Series shows restoration of U.S. ‘Serial One’ Honda N600

Series shows restoration of U.S. ‘Serial One’ Honda N600

After a decade of growth that made Honda the top-selling motorcycle manufacturer in the world, Honda set out to sell cars in the United States, entering the market in 1969 with the N600.

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Tim Mings and the Serial One N600 | Serial One photo

After a decade of growth that made Honda the top-selling motorcycle manufacturer in the world, Honda set out to sell cars in the United States, entering the market in 1969 with the N600. The N600 was the first “mass market” car sold by Honda with production for the United States at approximately 35,000 by 1972.

Known for being nimble and fuel-efficient, the Honda N600 was 122 inches long, weighed nearly twice as much as the company’s future supercar, the NSX, and featured an all-alloy engine capable of 9,000 rpm and 81 miles per hour.

The first Honda N600 imported to the United States had collected dust for many decades before it made its way into the hands of Los Angeles-based mechanic Tim Mings. Having worked exclusively on the Honda N600 for over 20 years, Mings had become known as the only full-time N600 mechanic in the world, restoring over a thousand of them during his career.

In an online documentary series, “Serial One,” viewable on Honda’s social media channels, Mings offers an in-depth look at the step-by-step restoration process of America’s first N600.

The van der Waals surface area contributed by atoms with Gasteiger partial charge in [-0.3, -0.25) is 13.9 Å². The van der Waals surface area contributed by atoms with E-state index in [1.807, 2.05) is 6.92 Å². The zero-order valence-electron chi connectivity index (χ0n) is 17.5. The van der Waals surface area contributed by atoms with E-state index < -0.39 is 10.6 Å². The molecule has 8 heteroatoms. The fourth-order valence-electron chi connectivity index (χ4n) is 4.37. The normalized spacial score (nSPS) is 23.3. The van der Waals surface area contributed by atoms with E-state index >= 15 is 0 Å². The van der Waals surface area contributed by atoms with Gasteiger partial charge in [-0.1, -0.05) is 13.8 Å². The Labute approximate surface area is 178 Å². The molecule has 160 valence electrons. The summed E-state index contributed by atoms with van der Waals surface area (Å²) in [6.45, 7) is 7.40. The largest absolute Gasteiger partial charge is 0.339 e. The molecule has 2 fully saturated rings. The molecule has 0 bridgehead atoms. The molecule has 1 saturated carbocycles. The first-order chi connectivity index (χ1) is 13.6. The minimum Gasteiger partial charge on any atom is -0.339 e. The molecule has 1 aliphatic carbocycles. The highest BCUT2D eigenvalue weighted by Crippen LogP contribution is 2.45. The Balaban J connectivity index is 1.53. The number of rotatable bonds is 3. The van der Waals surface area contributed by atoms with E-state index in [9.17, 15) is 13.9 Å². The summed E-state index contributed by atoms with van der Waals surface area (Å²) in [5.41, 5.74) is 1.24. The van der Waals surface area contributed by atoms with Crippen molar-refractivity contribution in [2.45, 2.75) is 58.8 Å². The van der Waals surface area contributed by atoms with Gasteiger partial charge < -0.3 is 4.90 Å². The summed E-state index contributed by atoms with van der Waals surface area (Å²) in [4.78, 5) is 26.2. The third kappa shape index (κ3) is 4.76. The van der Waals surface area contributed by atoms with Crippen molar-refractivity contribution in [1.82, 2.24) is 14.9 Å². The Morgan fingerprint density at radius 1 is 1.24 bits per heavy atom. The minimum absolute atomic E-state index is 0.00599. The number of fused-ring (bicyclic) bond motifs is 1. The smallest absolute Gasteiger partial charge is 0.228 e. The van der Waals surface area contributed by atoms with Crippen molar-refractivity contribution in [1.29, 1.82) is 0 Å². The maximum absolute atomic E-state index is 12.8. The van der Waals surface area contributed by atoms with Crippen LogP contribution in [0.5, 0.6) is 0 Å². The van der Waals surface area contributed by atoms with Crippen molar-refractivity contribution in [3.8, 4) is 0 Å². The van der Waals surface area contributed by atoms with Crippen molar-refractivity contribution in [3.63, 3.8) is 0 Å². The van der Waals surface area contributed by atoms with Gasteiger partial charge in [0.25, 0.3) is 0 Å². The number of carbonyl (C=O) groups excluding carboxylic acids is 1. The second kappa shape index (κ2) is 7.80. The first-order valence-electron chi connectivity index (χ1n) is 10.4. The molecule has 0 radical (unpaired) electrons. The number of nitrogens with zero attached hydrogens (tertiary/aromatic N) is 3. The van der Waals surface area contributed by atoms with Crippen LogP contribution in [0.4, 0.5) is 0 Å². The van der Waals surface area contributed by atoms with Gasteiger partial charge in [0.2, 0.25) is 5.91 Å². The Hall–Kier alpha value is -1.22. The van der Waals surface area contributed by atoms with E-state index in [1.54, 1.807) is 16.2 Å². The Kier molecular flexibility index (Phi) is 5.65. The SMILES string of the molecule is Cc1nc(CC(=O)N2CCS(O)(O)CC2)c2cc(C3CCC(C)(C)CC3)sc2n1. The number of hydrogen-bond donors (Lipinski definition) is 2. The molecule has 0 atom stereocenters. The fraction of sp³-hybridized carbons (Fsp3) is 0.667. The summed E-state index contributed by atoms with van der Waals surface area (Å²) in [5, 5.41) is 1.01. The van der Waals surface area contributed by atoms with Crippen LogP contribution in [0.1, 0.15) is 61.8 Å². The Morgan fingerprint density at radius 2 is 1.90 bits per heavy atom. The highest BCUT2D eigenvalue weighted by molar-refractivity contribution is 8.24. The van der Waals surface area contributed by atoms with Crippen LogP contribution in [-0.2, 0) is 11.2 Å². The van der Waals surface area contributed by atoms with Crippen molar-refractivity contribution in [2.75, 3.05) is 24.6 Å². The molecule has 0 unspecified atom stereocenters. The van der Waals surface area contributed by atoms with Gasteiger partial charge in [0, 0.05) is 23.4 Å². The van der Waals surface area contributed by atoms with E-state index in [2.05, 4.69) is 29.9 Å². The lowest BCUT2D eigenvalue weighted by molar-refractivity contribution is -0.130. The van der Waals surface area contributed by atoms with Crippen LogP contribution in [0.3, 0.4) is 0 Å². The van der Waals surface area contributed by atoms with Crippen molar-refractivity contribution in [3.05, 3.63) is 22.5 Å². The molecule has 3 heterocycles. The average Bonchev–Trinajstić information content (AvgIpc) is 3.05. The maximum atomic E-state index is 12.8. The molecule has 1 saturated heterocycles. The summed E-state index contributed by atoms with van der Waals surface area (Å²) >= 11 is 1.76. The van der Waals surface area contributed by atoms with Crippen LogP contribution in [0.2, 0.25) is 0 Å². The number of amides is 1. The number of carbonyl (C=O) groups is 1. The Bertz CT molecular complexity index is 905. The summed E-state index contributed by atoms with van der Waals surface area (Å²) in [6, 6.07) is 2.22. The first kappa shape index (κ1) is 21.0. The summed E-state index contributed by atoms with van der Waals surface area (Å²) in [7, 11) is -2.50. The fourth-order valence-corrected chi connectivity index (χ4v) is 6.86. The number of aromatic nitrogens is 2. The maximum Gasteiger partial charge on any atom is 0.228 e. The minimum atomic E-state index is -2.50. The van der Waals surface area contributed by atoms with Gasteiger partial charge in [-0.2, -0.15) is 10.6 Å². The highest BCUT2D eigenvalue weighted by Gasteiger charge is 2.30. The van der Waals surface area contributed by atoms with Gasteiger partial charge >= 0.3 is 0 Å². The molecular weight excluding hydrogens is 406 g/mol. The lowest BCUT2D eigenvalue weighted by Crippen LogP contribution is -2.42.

“Documenting the meticulous process of bringing it back to life really embodies the Honda spirit” said Alicia Jones, Honda’s social media manager in the United States. “We can’t wait for viewers to come along with us on this journey.”

Debuting March 16, episode one of the series gives viewers a look at the unrestored vehicle and introduces Mings, who comments that of the first 50 N600s produced for the United States, only three are known to exist. He tells viewers how the serial one N600 came into his possession and his goals for the build.

The series will share Mings’ progress each week and the surprises he encounters as he brings a part of Honda’s history back to life.

The restoration project can be seen on Hondas social platforms — Facebook, Twitter, Instagram — and on the “Series One” website.

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